Legal & compliance

German turnover tax proposal to be assessed by Bundestag committees

| By Daniel O'Boyle
The bill setting out a 5.3% turnover tax online poker and slots in Germany has been assigned to the Bundestag’s Finance, Legal Affairs and Consumer Protection and Sports Committees as the controversial proposal moves through the legislature.

The bill sets out the tax structure for online slots and poker under the country’s new State Treaty on Gambling (Glücksspielneuregulierungstaatsvetrag). The new regulatory model is set to come into force on 1 July, after it was ratified by all 16 federal states.

It was drafted by the Bundesrat, the body representing the German states at the federal level, and must be approved by the Bundestag before it can be implemented.

But the proposal for a 5.3% tax on turnover for both slots and poker has proved controversial, as it is seen by the gambling industry as prohibitively high. Many experts have warned it is likely to leave licensed operators at a disadvantage when competing against offshore operators, especially when they are subject to other restrictions such as caps on slot stakes and spin speeds, and a €1,000 monthly deposit cap.

Criticism has come from multiple sources. In January, when the Bundesrat was still considering an 8% tax on slot turnover, a report from leading economist Dr Justus Haucap and the Düsseldorf Institute for Competition Economics (DICE) warned the tax could doom Germany’s new regulatory structure by making regulated gaming unviable.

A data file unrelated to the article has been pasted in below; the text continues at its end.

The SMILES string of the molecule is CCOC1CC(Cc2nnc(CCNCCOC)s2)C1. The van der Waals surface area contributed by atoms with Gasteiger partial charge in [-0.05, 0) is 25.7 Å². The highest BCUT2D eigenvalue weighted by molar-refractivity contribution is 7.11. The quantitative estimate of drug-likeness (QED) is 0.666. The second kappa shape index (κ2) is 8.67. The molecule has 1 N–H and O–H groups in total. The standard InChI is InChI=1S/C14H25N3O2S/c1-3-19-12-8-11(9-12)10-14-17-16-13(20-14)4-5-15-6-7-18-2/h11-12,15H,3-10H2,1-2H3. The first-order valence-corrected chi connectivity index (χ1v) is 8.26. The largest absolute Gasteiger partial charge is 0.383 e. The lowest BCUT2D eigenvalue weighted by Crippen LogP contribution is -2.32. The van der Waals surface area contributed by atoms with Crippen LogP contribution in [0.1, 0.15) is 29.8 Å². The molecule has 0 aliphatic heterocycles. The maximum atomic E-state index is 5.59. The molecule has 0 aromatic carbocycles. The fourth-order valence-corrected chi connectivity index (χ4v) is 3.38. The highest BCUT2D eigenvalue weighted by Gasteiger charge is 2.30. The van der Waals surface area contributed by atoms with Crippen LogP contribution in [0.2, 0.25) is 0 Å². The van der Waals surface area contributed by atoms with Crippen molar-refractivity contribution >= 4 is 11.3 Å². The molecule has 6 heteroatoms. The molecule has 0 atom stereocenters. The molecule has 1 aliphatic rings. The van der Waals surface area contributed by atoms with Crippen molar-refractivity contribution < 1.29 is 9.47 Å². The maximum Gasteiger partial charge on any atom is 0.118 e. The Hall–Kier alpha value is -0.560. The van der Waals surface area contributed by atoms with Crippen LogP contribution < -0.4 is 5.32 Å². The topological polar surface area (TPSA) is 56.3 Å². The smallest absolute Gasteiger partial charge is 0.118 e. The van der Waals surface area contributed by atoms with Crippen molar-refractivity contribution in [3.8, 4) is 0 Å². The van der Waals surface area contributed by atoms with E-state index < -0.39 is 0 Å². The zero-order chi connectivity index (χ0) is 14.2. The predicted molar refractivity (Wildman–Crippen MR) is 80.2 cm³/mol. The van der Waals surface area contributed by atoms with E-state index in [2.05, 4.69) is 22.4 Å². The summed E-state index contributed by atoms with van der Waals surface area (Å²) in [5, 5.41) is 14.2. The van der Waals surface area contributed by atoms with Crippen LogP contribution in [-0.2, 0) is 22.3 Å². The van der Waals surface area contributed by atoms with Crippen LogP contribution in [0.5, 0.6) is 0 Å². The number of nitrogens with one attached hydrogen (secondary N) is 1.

Instead of a turnover tax, the report concluded, tax should be based on gross revenue, and set between 15% and 20%, which would be roughly in line with tax rates in the rest of Europe.

Similarly, a report from Goldmedia – commissioned by Entain, Flutter and Greentube – warned that half of all German slots players may end up playing with unregulated sites if turnover is taxed at 5.3%.

The European Gaming and Betting Association (EGBA), meanwhile, went a step further, arguing that the tax rate is not only worryingly high, but that by taxing online operators at a much higher rate than their land-based counterparts, it violates European law

When the state treaty was being debated in Sachsen, operator association the Deutscher Sportwettenverband (DSWV) attempted to get the state legislature make its approval of the Treaty contingent on lower taxes being put in place

It said that if a turnover tax was to be introduced, it should be no higher than 1%, though it said a gross revenue tax of between 15% and 20% would be preferable.

Currently, operators may offer online casino games in Germany through a transitional system ahead of the treaty coming into effect, but only if they abide by these terms of the new treaty.

These restrictions have already had an effect on the bottom lines of operators that have adapted to them.

Betclic Everest-owned online operator Bet-at-home said the transitional regime was the main reason why revenue dropped 5.5% year-on-year, while LeoVegas saw its revenue from Germany drop 55.7%.

The dates of hearings for the bill in these committees have not yet been announced.

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